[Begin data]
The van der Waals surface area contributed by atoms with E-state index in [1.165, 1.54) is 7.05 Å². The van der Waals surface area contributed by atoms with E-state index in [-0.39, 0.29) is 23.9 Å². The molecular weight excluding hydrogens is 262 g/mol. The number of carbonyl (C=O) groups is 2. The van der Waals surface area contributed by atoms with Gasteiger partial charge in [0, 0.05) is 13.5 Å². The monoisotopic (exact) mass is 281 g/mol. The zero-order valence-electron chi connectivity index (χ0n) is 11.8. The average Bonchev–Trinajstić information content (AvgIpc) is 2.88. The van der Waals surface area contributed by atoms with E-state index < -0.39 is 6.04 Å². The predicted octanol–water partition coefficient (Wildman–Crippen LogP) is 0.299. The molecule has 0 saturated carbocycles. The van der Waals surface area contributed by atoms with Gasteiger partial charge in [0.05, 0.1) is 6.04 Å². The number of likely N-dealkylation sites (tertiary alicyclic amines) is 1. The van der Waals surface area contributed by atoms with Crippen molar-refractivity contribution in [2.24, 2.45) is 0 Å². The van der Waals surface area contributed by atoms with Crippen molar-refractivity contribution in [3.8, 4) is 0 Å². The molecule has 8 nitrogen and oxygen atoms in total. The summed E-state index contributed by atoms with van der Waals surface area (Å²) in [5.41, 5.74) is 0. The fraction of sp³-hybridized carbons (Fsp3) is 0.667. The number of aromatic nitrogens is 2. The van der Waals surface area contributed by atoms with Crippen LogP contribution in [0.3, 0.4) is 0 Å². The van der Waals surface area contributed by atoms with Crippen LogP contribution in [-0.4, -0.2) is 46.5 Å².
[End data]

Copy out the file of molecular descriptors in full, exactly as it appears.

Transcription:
The van der Waals surface area contributed by atoms with E-state index in [1.165, 1.54) is 7.05 Å². The van der Waals surface area contributed by atoms with E-state index in [-0.39, 0.29) is 23.9 Å². The molecular weight excluding hydrogens is 262 g/mol. The number of carbonyl (C=O) groups is 2. The van der Waals surface area contributed by atoms with Gasteiger partial charge in [0, 0.05) is 13.5 Å². The monoisotopic (exact) mass is 281 g/mol. The zero-order valence-electron chi connectivity index (χ0n) is 11.8. The average Bonchev–Trinajstić information content (AvgIpc) is 2.88. The van der Waals surface area contributed by atoms with E-state index < -0.39 is 6.04 Å². The predicted octanol–water partition coefficient (Wildman–Crippen LogP) is 0.299. The molecule has 0 saturated carbocycles. The van der Waals surface area contributed by atoms with Gasteiger partial charge in [0.05, 0.1) is 6.04 Å². The number of likely N-dealkylation sites (tertiary alicyclic amines) is 1. The van der Waals surface area contributed by atoms with Crippen molar-refractivity contribution in [2.24, 2.45) is 0 Å². The van der Waals surface area contributed by atoms with Crippen molar-refractivity contribution in [3.8, 4) is 0 Å². The molecule has 8 nitrogen and oxygen atoms in total. The summed E-state index contributed by atoms with van der Waals surface area (Å²) in [5.41, 5.74) is 0. The fraction of sp³-hybridized carbons (Fsp3) is 0.667. The number of aromatic nitrogens is 2. The van der Waals surface area contributed by atoms with Crippen LogP contribution in [0.3, 0.4) is 0 Å². The van der Waals surface area contributed by atoms with Crippen LogP contribution in [-0.4, -0.2) is 46.5 Å².